Translated by Greg
New Shinagawa Line: Better Access Between Haneda Airport And Tokyo
Written by Kazuyuki Sato
Haneda Airport is becoming an important hub for visitors with its increase in international flights and access to other parts of the country. More good news! There's also a new tunnel that decreases travel time between Haneda and central Tokyo.
There's also been an increase in the number of international visitors going to other parts of Japan from Tokyo. So Haneda Airport, which has an extensive network of connections to other airports in the country, is increasingly becoming an important transportation hub for visitors to Japan.
When going by bus to the main part of Tokyo from Haneda Airport, it's more than likely that you'll experienced traffic jams, which makes it a longer than expected trip.
But from now on those worries will disappear. That's because on March 7th, 2015, a new section of the Metropolitan Expressway opened, ensuring more convenient and comfortable access from Haneda to the center of Tokyo.
Haneda Is Now Even Closer With the Shinagawa Line!
The new section of the highway is called the Shinagawa Line (Metropolitan Expressway's Central Circular Route), and consists of a 9.4 kilometer long tunnel (the pink portion in the above picture). The tunnel was finally completed after a lengthy construction period lasting eight years.
The good news is that the opening of this new section has dramatically improved access to Haneda Airport from Tokyo's subcenter areas of Shinjuku and Shibuya. Up until now, the link between Tokyo and both Narita and Haneda Airports was infamous for its poor access.
According to an official announcement, the Shinjuku-Haneda Airport route which formerly took about forty minutes by limousine bus, has now been reduced to a mere twenty minutes.
Tokyo's Transportation Network: Now More Comfortable Thanks to the Shinagawa Line
With the opening of the Shinagawa Line, the Metropolitan Expressway circles the Tokyo area in a doughnut-like fashion (see the yellow portion in the picture above). This is referred to as the Central Circular Route.
Its role is to disperse the high volume of traffic heading for Tokyo, which helps to alleviate some of the city's traffic congestion headaches faced by bus and car commuters.
See How the Expressway Looked Before It Opened!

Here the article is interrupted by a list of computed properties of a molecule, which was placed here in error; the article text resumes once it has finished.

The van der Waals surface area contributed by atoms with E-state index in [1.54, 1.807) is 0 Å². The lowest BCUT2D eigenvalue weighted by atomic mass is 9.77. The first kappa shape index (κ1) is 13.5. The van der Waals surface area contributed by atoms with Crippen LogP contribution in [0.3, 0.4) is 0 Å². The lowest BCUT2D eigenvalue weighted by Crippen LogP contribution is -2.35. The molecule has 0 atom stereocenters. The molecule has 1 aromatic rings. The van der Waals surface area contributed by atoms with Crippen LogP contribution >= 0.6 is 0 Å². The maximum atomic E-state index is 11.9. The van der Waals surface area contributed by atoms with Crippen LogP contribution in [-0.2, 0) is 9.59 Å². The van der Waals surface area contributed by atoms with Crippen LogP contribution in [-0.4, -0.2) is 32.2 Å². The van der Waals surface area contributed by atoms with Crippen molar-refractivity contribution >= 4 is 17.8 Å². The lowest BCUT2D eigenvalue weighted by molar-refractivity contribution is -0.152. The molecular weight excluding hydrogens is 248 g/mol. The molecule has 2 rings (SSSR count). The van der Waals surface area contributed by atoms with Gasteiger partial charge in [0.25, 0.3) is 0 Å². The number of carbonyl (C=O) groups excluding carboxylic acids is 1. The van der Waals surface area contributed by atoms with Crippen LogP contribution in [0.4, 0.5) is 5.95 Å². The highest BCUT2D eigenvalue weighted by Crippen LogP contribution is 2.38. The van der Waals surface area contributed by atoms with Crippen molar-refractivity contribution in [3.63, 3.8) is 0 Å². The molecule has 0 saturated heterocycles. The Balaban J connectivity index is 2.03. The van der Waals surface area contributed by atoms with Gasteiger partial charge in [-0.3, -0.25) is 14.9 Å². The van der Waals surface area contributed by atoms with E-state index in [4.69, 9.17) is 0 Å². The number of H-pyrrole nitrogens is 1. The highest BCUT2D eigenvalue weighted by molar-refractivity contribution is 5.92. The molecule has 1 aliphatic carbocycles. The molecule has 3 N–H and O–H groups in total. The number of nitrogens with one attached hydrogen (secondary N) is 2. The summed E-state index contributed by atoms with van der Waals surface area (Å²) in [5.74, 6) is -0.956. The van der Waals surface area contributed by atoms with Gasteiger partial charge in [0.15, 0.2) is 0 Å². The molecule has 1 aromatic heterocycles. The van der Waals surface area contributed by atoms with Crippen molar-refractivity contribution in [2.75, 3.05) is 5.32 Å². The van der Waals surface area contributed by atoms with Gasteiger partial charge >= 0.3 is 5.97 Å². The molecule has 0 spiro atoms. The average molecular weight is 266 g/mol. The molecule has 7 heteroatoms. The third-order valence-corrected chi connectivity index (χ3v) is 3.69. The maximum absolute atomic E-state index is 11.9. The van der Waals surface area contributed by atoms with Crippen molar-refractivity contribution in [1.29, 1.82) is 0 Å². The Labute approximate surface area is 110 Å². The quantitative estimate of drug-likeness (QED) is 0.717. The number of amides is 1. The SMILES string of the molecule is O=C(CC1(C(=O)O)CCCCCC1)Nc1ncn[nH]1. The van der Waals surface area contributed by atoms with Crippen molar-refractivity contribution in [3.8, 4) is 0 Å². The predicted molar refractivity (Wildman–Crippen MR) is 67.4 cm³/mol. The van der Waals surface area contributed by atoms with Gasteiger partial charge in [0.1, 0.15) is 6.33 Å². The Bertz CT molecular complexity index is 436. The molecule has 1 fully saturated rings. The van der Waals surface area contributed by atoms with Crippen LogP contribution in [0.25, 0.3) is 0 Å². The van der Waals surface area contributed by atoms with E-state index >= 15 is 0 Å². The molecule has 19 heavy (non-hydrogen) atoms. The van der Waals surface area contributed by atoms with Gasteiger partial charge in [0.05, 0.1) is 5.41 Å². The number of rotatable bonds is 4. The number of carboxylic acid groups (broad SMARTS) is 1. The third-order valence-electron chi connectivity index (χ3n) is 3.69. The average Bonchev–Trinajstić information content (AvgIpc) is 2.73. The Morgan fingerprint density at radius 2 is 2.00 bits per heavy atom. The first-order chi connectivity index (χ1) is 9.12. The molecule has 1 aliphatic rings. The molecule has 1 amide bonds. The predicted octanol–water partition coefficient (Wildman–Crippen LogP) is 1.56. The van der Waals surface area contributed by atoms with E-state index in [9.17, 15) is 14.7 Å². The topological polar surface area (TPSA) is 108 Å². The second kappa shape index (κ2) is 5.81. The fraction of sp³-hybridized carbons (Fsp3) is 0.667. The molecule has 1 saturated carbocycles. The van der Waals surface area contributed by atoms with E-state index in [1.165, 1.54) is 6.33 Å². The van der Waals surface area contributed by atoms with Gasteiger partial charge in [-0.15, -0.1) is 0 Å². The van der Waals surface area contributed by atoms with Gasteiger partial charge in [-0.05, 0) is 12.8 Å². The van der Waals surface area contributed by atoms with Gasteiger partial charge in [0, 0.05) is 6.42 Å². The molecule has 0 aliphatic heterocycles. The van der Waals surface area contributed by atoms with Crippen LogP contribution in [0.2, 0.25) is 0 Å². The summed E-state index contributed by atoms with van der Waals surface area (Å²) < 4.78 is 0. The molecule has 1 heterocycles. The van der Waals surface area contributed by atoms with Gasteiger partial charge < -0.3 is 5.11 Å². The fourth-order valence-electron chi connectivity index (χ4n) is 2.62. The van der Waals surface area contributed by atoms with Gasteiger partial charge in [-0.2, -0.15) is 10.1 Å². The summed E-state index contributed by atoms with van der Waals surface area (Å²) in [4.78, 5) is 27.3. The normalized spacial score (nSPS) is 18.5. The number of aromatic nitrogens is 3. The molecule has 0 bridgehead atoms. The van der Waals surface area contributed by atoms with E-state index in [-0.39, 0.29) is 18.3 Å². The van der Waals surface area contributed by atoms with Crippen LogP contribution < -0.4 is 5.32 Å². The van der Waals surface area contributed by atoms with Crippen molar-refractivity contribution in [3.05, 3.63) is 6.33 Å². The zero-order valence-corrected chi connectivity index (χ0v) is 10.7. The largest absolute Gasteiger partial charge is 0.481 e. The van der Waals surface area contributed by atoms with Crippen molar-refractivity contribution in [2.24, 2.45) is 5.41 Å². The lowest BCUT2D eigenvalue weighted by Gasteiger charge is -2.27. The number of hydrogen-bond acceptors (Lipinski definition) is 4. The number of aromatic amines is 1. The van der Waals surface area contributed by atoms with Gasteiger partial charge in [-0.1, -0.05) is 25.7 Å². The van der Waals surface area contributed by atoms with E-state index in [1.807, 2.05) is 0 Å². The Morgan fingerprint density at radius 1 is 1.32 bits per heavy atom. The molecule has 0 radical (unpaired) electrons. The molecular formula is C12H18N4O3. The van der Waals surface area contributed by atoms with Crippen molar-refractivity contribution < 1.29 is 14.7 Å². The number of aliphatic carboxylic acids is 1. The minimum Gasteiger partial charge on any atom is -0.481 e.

MATCHA staff took some pictures of the Shinagawa Line before it opened, so today we'll show you how the tunnel looks. Civil engineering fans probably won't be able to get enough of these fascinating photos!
In the vicinity of Ooi Junction there are factories, office buildings and the train yard for the shinkansen (bullet train) cars
This is Ooi Junction. If you follow this route directly, it will take you in the direction of Shibuya and Shinjuku. Head in the other direction and you're just a hop, skip and a jump away from Haneda Airport!
An unusually wide tunnel
Here it branches out into into two separate routes: the Shibuya Line which leads to Shibuya and Roppongi, and a straight-through route leading to Ikebukuro.
This tunnel sort of resembles oval-shaped eye glasses, doesn't it?
In order to make these two original lines merge into one, the excavation procedure for each tunnel was carried out side by side, and this shape is the end result of the hollowing out of the new section.
This unique kind of construction in which all the excavation work was carried out underground, is the first of its kind in the world (referred to as the non-open-cut construction method).
The area that's brightly lit up in orange, is the section where the traffic merges.
Now for a bit of trivia. Among Japan's many expressway toll gates, the Gotanda toll gate inside the Shinagawa Line tunnel, is the country's one and only underground toll gate.
In the event of an accident, disaster prevention measures are firmly in place along the full length of the tunnel area
Thanks in part to its highly skilled Japanese engineers and technicians, Tokyo's city planning is moving forward in a safe and sound manner
Though this article announces the opening of the expressway's new route, by words alone it's hard to appreciate how much of a welcome addition this tunnel has been. But by actually hopping aboard a bus going from the airport to the city center, you'll soon be able to see just how comfortable this route is.
You'll be able to get to Shinjuku and Shibuya from Haneda Airport in only twenty minutes, making this your fastest transportation option.
So on your next visit to Japan, how about experiencing firsthand the convenience of the Metropolitan Expressway's Shinagawa Line?
©Metropolitan Expressway Company Limited.